With the success of the prototype in Chaguaramas, the full BMEWS radar network became operational in the early 1960s with installations in Alaska, Greenland and England monitoring the so-called DEW (Distant Early Warning) line that divided Russia from North America across the North Pole.



On 12 August 1960, in another historical first, US Air Force scientists transmitted radio signals from the Chaguaramas site to Floyd, New York, via the Echo I satellite. This was the first intercontinental voice message in history relayed via Earth satellite.



Finally in February 1962 the Radio Corporation of America (RCA) assumed responsibility for the operation of the Trinidad Radar until its closure in 1971. During this period, the site continued to an important component of the Atlantic Missile Range, tracking objects launched downrange from the Canaveral and Kennedy bases in Florida.









The Chaguaramas site during construction. The Fence antenna is almost complete, but the dish antenna has not yet been constructed. This view is looking west.



Perhaps the most significant aspect of the history of the Tracking Station at Chaguaramas is the effect its construction had on Trinbagonians and our history. Already a sore point with Dr. Eric Williams and his administration and considered an affront to national sovereignty, the Chaguaramas “issue” was considerably aggravated by the construction of the Radar without the knowledge of local authorities or any discussion of possible health dangers due to radiation levels. Things reached a turning point with the April 22, 1960, “March in the Rain.” Thousands assembled in the University of Woodford Square where, through a steady drizzle, the “Seven Deadly Sins of Colonialism,” including the 1941 bases agreement, were ceremoniously burnt. The refusal of the Eric Williams administration to back down on the issue would ultimately lead to the return of the peninsula to Trinidad, despite the American’s intention to hold on to it at all costs.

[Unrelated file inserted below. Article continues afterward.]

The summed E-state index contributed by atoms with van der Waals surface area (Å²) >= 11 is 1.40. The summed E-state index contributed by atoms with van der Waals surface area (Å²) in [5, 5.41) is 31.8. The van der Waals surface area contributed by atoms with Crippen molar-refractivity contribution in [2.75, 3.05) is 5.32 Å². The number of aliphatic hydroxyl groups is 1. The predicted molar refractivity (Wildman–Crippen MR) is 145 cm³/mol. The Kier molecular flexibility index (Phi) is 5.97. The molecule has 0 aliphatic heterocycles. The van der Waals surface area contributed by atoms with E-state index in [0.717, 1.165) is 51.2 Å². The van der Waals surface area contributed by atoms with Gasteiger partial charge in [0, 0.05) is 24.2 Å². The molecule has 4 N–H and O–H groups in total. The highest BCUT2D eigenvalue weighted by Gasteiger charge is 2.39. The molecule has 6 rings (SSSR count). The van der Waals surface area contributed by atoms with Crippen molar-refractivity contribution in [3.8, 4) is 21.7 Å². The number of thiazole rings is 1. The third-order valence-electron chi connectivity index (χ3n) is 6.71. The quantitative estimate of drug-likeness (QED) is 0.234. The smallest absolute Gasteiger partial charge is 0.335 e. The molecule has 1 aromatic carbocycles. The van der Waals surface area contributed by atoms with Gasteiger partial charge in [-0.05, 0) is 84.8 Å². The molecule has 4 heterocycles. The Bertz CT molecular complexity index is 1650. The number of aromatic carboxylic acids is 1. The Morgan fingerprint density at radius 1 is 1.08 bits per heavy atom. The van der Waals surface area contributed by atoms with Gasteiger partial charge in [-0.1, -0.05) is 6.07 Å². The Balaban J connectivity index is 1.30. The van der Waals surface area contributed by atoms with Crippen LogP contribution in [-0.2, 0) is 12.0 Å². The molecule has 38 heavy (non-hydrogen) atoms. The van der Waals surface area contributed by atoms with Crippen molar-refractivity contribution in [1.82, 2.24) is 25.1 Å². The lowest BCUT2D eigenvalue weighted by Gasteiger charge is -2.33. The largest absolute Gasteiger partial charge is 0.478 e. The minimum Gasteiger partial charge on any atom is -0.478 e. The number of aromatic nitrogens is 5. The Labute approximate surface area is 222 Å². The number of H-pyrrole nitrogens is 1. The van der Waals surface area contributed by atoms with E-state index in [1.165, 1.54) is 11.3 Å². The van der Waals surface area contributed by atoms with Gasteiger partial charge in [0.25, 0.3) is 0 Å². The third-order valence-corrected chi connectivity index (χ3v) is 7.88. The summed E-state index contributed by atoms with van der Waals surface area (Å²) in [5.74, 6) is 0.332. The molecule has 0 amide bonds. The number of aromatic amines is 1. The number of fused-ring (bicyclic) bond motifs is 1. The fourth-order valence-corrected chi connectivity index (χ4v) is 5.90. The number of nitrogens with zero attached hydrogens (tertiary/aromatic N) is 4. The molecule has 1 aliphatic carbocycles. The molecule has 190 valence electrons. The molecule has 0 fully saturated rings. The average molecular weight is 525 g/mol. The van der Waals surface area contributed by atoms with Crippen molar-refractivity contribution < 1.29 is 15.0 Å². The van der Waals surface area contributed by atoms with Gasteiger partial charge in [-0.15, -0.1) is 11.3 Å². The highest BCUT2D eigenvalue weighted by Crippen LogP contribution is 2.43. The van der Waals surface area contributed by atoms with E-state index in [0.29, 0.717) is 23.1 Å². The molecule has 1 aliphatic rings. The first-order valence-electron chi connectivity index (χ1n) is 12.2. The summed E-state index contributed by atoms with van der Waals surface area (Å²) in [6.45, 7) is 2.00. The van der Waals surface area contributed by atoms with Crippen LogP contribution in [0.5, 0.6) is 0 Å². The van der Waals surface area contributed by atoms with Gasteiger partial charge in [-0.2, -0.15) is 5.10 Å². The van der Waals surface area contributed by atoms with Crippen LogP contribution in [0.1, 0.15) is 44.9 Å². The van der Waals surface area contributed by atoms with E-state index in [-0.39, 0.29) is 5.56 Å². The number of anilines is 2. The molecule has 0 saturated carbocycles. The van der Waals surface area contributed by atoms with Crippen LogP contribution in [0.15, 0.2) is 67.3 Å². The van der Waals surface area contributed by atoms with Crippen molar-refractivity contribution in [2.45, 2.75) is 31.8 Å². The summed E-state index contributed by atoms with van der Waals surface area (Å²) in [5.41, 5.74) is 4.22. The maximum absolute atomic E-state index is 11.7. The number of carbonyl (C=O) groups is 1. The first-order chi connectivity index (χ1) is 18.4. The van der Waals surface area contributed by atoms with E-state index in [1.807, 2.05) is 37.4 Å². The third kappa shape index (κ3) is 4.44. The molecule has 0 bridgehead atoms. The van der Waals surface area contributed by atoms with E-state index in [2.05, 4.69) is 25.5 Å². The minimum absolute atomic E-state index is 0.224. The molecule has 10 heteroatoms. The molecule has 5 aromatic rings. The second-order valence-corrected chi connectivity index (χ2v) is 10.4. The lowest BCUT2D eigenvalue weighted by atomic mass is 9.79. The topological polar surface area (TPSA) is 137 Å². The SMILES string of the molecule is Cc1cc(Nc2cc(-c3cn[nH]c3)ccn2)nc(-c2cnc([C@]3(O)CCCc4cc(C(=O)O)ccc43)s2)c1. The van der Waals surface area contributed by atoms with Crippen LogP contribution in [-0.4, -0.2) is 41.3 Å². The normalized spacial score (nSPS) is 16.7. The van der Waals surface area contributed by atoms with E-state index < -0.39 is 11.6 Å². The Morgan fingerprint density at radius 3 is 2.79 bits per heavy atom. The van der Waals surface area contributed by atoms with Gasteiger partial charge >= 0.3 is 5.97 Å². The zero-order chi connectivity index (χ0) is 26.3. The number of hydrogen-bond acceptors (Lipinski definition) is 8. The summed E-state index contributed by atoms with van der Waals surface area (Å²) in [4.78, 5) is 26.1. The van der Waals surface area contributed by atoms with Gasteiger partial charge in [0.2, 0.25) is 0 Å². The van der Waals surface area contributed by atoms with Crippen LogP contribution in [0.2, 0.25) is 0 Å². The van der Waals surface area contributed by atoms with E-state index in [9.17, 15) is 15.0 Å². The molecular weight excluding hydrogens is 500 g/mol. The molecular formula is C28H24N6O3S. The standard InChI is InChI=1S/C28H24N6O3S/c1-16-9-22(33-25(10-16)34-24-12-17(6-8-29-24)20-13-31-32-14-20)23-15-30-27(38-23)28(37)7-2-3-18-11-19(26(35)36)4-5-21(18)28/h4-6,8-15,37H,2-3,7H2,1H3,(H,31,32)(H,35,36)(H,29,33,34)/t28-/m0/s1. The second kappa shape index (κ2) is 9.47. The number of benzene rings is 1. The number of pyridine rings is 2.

Dr. Eric Williams summarised his sense of betrayal thus::



“It is the British control of external relations which has us put in the difficulties of the tracking station, the Tucker Valley tracking station, which was developed at a time when the American Government (and) the British Government had accepted the Trinidad Government’s proposal, made through me, for the appointment of a Joint Commission to consider the future of Chaguaramas. Whilst the matter was being considered, the Commission was sitting here in Trinidad, with my Permanent Secretary, Permanent Secretary to the Chief Minister, as Secretary to that Commission, and whilst it was sitting here they were developing the installations in Chaguaramas, taking unilateral action on a matter that was sub-judice. That is the position we find ourselves in.”



In a nutshell, this is the history of that old “dish” down in Chaguaramas. The next time you’re fortunate enough to be there, consider the important position it has held in both world and Trinidad history. I’m sure you’ll agree that it would be shameful to lose it to a hotel or some other development as is currently being planned, but should be restored as a National Heritage site.



And, of course, a place for viewing the wonders of the night sky 



graham@rostantadvertising.com